Welcome back to my series on beloved Notre Dame “parody” twitter accounts. This week I had a chance to sit down and talk with FirstDownMoses.
The anonymous “loyal son” running Moses’ tablet began it during the 2012 football season to motivate the team with some good old-fashioned Biblical zeal. Since then, it has expanded to support all Notre Dame students and teams — all this while maintaining a clean, classy and humorous dialogue between athletes, squirrels and other members of the Notre Dame family.
Lisa: Today I have the honor of speaking with Notre Dame’s very own prophet-in-residence, “First Down Moses”. Thanks for coming, Moses!
Moses: Happy to be here, Lisa! Zipporah wanted me to clean the house today, so your request was actually timed perfectly.
Lisa: Are you a little nervous about sitting down for your first interview in several millennia?
Moses: [chuckles] Am I nervous? Was I nervous when my own people wanted to stone me? Was I nervous when Pharaoh was yelling about “playing with the big boys”? WAS I NERVOUS WHEN THE LORD OF HOSTS–
Lisa: [coughs politely]
Moses: –sorry, not your fault. I can get fired up about these things.
Lisa: Let’s start from the beginning. What made you decide to become a campus resident in 1962?
Moses: Well, it all started with Vatican II’s call to ecumenism around that time. The Lord and I have been pretty tight from day one, but we felt it would be even better if His Son and I had a more visible presence together. So in the “spirit of Vatican II”, we decided that hunkering down along the walk to the Stadium was the best idea. I can’t put a concrete figure on its ecumenical success, but sales of Notre Dame postcards seem to have skyrocketed since then!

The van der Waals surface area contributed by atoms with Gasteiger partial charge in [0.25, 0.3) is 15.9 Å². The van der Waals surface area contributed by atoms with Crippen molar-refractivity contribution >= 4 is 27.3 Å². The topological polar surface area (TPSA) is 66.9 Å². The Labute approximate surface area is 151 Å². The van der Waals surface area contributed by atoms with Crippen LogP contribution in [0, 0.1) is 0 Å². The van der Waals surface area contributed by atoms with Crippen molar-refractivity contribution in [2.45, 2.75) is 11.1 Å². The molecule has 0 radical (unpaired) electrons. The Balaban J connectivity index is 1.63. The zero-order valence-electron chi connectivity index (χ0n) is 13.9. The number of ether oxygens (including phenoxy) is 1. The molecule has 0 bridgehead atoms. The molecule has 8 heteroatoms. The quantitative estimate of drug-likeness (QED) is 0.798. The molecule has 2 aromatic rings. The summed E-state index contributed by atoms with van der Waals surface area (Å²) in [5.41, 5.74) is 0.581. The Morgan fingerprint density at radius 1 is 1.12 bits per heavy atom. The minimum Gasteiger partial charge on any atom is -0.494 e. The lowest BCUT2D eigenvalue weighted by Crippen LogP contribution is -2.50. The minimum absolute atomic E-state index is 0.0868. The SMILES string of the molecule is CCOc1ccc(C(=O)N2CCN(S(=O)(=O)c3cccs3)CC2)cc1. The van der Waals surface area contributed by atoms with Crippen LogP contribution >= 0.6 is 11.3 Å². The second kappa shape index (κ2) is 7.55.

Lisa: You’ve chosen to communicate with the Notre Dame family primarily through Twitter. That was unimaginable back in 1962. What do you think of social media?
Moses: I’ll admit that it’s difficult to squeeze coherent thoughts into a 140-character window, especially when my previous writing experience consists entirely of a little 79,000-word work known as the Torah—perhaps you’ve heard of it. But after a few failed attempts to gather everyone on campus for meetings (like in the good old days), Zipporah finally convinced me to upgrade to a slightly higher-tech Tablet than the one(s) I already had. You have to go to where the people are nowadays, and I quickly discovered and engaged the passionate and knowledgeable ND fan base on Twitter. Special shout out to the #BrickBros!
Lisa: Given your view of the Stadium (and keeping in mind the Commandment against lying), have you and/or Touchdown Jesus ever directly influenced the outcome of a game?
Moses: Ah-ah-ah, that would be telling. However, I will say this: if you weren’t standing on Library Quad when Pitt’s overtime kick “mysteriously” sailed wide right, then you missed the most epic high-five in Notre Dame history.
Lisa: As a former prophet and leader of the Israelites, it seems like the greatest Catholic university in the country–
Moses: In the world.
Lisa: Whoops, sorry–the greatest Catholic university in the world would be the last place you’d fit in. How does your identity affect how you interact with the University?
Moses: For the most part, very little. The whole campus is like a giant Tent of Meeting (look it up) that’s absolutely flooded with the Lord’s presence, so that makes me feel right at home. I genuinely love the Church, meaning I roll with whatever young Peter and his successors decide is best. During Lent, I do find it amusing to hear students moan about abstaining from meat once a week; you’d think they’re one step away from making a golden statue of bacon strips!
Lisa: That reminds me: can you please explain to us why you stand with your hand pointed upward and your foot on top of a bull’s head?